c/o imdb.com

It’s easy, in the world of Buzzfeed, the Huffington Post, and Cracked, to take music lists for granted. Talking about albums and songs, it’s easy to resort to rankings: the best of the year, top five break-up songs, biggest disappointments. Perhaps that takes some of the thrill out of watching “High Fidelity”—Stephen Frears’ adaptation of Nick Hornby’s novel, which turns fifteen at the end of the month. Still, there is no film that I can think of that better understands both music and the way we build our lives around taste.

“High Fidelity” has a simple enough plot. Rob Gordon (a pitch-perfect John Cusack) has just been dumped by his girlfriend Laura. She claims he has no aspirations or momentum, that he is insensitive and testy. None of this is untrue. Rob works as the proprietor of a small independent record store where he and his two employees (Todd Louiso and Jack Black) spend all day compiling rankings of albums: the world condensed into top fives. A depressed Rob decides to rank his top five break-ups and, eventually, to contact each one of his exes on a quest to figure out what went wrong. Spurred by a brief cameo by Bruce Springsteen, he pushes onward, hoping to find a way to correct his course and make amends.

In lesser hands, “High Fidelity” could have been a disaster. The film demands such a careful combination of acid and warmth that Frears seems to have calculated painstakingly. Too much bite and the film becomes a cynical, musically-inclined bludgeon. Too much cloying sentimentality and Rob ends up looking like a self-pitying “nice guy” jackass, whiny and insensitive. Mixed correctly, though, the two intertwining tones paint a funny and unsparing portrait of the ways we use art to comfort and trick ourselves, and the bridges that music can both build and burn. On rewatches, it’s easy to think of the Animal Collective song “Taste,” but Nick Hornby got there first. “It’s what you like, not what you’re like,” Cusack explains with self-satisfied relish.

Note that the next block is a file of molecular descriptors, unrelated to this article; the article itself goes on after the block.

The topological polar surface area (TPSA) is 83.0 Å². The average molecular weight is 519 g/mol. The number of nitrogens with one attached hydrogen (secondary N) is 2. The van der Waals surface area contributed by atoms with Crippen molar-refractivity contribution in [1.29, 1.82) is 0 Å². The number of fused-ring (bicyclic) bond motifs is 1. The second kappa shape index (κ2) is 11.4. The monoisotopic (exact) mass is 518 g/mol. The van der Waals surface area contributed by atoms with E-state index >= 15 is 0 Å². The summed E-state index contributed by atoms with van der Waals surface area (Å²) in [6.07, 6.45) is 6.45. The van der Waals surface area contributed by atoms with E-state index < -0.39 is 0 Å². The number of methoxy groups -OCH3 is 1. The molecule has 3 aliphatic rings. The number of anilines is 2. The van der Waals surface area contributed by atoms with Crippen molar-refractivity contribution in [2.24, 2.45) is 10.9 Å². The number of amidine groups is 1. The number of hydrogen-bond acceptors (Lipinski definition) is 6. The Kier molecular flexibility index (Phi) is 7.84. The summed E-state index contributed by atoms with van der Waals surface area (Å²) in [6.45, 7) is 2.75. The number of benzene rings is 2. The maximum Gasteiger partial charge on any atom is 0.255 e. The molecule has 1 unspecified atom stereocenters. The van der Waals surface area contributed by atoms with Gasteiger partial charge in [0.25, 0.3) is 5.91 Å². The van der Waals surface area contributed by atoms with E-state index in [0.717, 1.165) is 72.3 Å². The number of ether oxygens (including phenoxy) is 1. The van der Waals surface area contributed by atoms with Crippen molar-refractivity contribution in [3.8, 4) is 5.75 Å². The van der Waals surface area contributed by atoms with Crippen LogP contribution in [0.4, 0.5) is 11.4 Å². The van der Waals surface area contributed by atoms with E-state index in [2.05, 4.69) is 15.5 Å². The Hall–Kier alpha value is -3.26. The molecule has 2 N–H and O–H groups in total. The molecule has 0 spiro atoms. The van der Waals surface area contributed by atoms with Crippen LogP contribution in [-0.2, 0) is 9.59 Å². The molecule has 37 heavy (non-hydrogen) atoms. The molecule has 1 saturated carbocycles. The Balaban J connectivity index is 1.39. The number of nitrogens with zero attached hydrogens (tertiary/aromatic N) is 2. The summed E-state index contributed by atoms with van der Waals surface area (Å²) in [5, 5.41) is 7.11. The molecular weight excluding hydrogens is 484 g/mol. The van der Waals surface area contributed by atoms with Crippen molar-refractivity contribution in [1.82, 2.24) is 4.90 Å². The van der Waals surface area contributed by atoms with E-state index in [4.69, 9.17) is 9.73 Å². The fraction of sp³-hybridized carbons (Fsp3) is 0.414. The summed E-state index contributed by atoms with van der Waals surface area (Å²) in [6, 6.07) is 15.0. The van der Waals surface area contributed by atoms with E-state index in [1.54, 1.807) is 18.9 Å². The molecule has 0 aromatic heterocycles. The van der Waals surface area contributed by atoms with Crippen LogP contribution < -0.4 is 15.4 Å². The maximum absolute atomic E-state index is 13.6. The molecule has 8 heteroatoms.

Of course, Rob is proven wrong. Despite having a brief affair with a singer talented enough to make “Peter fucking Frampton” appealing, he finds himself drawn back to the qualities of his exes that exist outside of the rankable world. Not everything he remembers proves to be as positive or comforting as he remembers it, but there’s a level of closure and wisdom that comes with confronting the mess. In the end, Rob has to confront some of his own truly ugly qualities, and the film has the decency not to mitigate them, even as Rob desperately tries to.

Other films have tried to capture the redemptive romantic arc, but few have done so as well as “High Fidelity.” Sure, Seth Rogen can flush his stash and build a crib in order to win the affections of Katherine Heigl, but there’s something deflective in that. For Frears and Hornby, the real truth is buried not in the fact that we make mistakes, but in that those mistakes do real tangible damage. It’s easy to romanticize the pain we feel and the pain we make others feel, but a song that lasts a mere three minutes can only inform, never fix.

“People worry about kids playing with guns, or watching violent videos, that some sort of culture of violence will take them over,” Cusack mopes early on. “Nobody worries about kids listening to thousands, literally thousands of songs about heartbreak, rejection, pain, misery and loss.”

This might all be exceptionally mean-spirited if it wasn’t for the shameless love that both Hornby’s book and Frears’ film have for the music they reference. Scenes set in Rob’s store hold on conversations about Velvet Underground’s White Light/White Heat or Stevie Wonder’s “I Just Called to Say I Love You.” There are scenes soundtracked by the Beta Band, Belle & Sebastian, and 13th Story Elevators. The film ends with a simultaneously goofy and stirring cover of “Let’s Get it On,” as performed by Jack Black and his band Sonic Death Monkey (or Barry Jive and the Uptown Five).

In the wake of “High Fidelity” it’s interesting to see the growth of the listicle. Perhaps it speaks to what the film is trying to pin down—the ways we compartmentalize and equivocate and simply complicate relationships and artifacts—or maybe it’s just a journalistic development like any other. Still, when I next sit down to watch Frears’ new classic, I wonder how I’ll absorb it. What moments will leap out? What songs will grab hold? Where on my list of favorite films will “High Fidelity” fall?

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